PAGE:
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Gasket Scraper: Proper Tool for Removing Gaskets

Aluminum is much softer than cast iron and much easier to scratch, nick and gouge. Any imperfections that are left on the sealing surface of aluminum engine parts may prevent a new gasket from sealing properly, creating a potential path that may allow coolant, oil, vacuum or compression to leak.

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Before a customer can install a new set of gaskets, they first have to remove the old gaskets. On older cast iron engines, gasket removal is usually no big deal. The old gasket material can usually be scratched off the surface with a gasket scraper tool. Stubborn residue can also be loosened with chemical gasket remover.

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On late-model engines, it’s a different story. Aluminum is much softer than cast iron and much easier to scratch, nick and gouge. Any imperfections that are left on the sealing surface of aluminum engine parts may prevent a new gasket from sealing properly, creating a potential path that may allow coolant, oil, vacuum or compression to leak.

All gaskets require a clean, smooth, flat surface to seal properly. But certain gaskets, like MLS head gaskets, require an extremely smooth and flat surface finish (20 to 50 microinches or less). Many aftermarket replacement MLS head gaskets have an extra thick surface coating to accommodate a certain amount of imperfection that comes with mileage and wear. Even so, caution should be used when removing old gaskets so as not to damage the surface.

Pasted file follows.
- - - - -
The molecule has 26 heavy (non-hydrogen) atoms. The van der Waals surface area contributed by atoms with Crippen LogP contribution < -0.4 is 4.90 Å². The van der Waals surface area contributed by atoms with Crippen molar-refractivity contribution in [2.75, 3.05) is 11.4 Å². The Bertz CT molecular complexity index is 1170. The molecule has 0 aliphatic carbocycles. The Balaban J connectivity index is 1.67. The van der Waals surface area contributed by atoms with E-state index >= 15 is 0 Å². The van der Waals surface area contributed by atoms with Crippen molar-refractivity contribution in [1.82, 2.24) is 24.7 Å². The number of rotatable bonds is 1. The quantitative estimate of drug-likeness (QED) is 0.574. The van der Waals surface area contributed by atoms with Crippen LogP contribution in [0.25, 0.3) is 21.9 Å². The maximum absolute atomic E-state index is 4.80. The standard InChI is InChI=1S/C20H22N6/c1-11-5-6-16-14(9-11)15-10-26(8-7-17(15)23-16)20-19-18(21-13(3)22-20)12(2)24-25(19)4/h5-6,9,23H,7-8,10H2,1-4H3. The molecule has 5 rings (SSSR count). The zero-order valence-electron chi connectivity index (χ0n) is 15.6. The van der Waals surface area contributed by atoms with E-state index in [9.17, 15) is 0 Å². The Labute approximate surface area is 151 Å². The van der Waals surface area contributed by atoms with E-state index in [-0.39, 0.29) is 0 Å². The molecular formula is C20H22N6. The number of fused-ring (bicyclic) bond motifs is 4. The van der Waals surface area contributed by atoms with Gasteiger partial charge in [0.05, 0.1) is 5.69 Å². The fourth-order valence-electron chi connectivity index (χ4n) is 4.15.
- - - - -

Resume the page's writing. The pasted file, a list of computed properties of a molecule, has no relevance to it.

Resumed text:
If an old gasket doesn’t peel off clean when parts are disassembled, the remnants will have to be chemically and/or mechanically removed. The safest approach is to spray the surface with an aerosol gasket remover so it can loosen the old gasket material. After the chemical has been allowed to work for 10 to 20 minutes, the old gasket can be scraped off using a sharp gasket scraper tool. The surface can then be wiped clean before the new gasket is installed.

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CAUTION: Customers should be advised to follow the directions on the product label. The chemicals in some gasket removers may attack certain plastics.

A gasket scraper is the proper tool to use for this purpose because it is designed to remove gaskets (unlike an ordinary putty knife, which is not). A gasket scraper has a sharp beveled edge so it can get under, lift and shear away old gaskets from metal surfaces. The trick to using a gasket scraper correctly is to scrape at an angle that is almost parallel to the surface. Holding the tool at a shallow angle allows it to get under the gasket without digging into the metal or scratching the surface.

Abrasive sanding disks have many uses but they are not recommended for removing gaskets on soft aluminum engine parts. Here’s why: the rapid cutting action of an abrasive disk in a drill can easily grind off gasket material but it can also just as easily grind into the metal scuffing the surface or leaving a depression that might allow a new gasket to leak. Using an abrasive disk to clean off a head or deck surfaces on an engine that requires an MLS gasket risks ruining the mirror-like finish, which may require requiring resurfacing the head and deck if an OEM MLS replacement head gasket is being installed.

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Most soft-faced head gaskets and composition intake manifold gaskets do not require a sealer, and using a sealer may in fact damage a non-stick or silicone coating on the gasket causing it to leak or fail. Soft-faced head gaskets should usually be installed dry. On some intake manifold gaskets, a small dab of RTV sealer may be required to seal the corners. Sealer should not be used on molded rubber pan or cover gaskets as this may cause the gaskets to slip. Sealer should only be used on cork or paper gaskets, or on bare steel gaskets as recommended by the gasket manufacturer.

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